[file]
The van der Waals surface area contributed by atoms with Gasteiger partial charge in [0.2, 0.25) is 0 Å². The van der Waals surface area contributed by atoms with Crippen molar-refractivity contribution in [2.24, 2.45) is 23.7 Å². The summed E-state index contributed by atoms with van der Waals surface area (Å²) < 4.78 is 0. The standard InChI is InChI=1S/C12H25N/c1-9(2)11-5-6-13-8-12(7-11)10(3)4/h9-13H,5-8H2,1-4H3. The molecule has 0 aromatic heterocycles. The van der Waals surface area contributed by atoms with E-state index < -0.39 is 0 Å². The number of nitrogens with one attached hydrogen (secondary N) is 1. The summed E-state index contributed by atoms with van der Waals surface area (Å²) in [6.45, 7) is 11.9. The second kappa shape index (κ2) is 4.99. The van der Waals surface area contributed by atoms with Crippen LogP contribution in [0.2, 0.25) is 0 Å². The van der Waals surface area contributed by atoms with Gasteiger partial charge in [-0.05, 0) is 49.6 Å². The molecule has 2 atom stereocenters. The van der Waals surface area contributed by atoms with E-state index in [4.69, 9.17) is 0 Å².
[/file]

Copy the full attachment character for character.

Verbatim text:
The van der Waals surface area contributed by atoms with Gasteiger partial charge in [0.2, 0.25) is 0 Å². The van der Waals surface area contributed by atoms with Crippen molar-refractivity contribution in [2.24, 2.45) is 23.7 Å². The summed E-state index contributed by atoms with van der Waals surface area (Å²) < 4.78 is 0. The standard InChI is InChI=1S/C12H25N/c1-9(2)11-5-6-13-8-12(7-11)10(3)4/h9-13H,5-8H2,1-4H3. The molecule has 0 aromatic heterocycles. The van der Waals surface area contributed by atoms with E-state index < -0.39 is 0 Å². The number of nitrogens with one attached hydrogen (secondary N) is 1. The summed E-state index contributed by atoms with van der Waals surface area (Å²) in [6.45, 7) is 11.9. The second kappa shape index (κ2) is 4.99. The van der Waals surface area contributed by atoms with Crippen LogP contribution in [0.2, 0.25) is 0 Å². The van der Waals surface area contributed by atoms with Gasteiger partial charge in [-0.05, 0) is 49.6 Å². The molecule has 2 atom stereocenters. The van der Waals surface area contributed by atoms with E-state index in [4.69, 9.17) is 0 Å².